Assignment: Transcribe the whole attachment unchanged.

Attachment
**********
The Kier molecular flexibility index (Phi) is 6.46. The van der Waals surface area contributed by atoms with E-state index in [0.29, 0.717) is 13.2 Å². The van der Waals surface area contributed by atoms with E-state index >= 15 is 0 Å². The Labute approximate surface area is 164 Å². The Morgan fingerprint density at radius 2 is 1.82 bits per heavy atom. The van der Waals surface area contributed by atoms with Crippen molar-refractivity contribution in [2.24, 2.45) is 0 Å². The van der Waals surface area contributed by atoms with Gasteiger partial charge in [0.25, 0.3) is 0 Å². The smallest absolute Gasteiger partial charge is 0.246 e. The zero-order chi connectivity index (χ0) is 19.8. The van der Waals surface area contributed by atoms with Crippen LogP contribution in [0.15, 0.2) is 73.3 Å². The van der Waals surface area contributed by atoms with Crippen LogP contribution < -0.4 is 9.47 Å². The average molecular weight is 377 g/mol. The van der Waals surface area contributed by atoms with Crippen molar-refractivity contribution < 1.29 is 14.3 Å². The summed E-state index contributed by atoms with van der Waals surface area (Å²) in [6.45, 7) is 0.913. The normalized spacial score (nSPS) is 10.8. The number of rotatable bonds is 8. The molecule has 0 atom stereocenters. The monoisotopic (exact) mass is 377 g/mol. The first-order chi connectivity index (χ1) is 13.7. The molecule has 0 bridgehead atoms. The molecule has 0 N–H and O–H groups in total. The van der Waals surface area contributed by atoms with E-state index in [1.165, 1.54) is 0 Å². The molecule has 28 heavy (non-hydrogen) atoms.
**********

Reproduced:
The Kier molecular flexibility index (Phi) is 6.46. The van der Waals surface area contributed by atoms with E-state index in [0.29, 0.717) is 13.2 Å². The van der Waals surface area contributed by atoms with E-state index >= 15 is 0 Å². The Labute approximate surface area is 164 Å². The Morgan fingerprint density at radius 2 is 1.82 bits per heavy atom. The van der Waals surface area contributed by atoms with Crippen molar-refractivity contribution in [2.24, 2.45) is 0 Å². The van der Waals surface area contributed by atoms with Gasteiger partial charge in [0.25, 0.3) is 0 Å². The smallest absolute Gasteiger partial charge is 0.246 e. The zero-order chi connectivity index (χ0) is 19.8. The van der Waals surface area contributed by atoms with Crippen LogP contribution in [0.15, 0.2) is 73.3 Å². The van der Waals surface area contributed by atoms with Crippen LogP contribution < -0.4 is 9.47 Å². The average molecular weight is 377 g/mol. The van der Waals surface area contributed by atoms with Crippen molar-refractivity contribution < 1.29 is 14.3 Å². The summed E-state index contributed by atoms with van der Waals surface area (Å²) in [6.45, 7) is 0.913. The normalized spacial score (nSPS) is 10.8. The number of rotatable bonds is 8. The molecule has 0 atom stereocenters. The monoisotopic (exact) mass is 377 g/mol. The first-order chi connectivity index (χ1) is 13.7. The molecule has 0 bridgehead atoms. The molecule has 0 N–H and O–H groups in total. The van der Waals surface area contributed by atoms with E-state index in [1.165, 1.54) is 0 Å². The molecule has 28 heavy (non-hydrogen) atoms.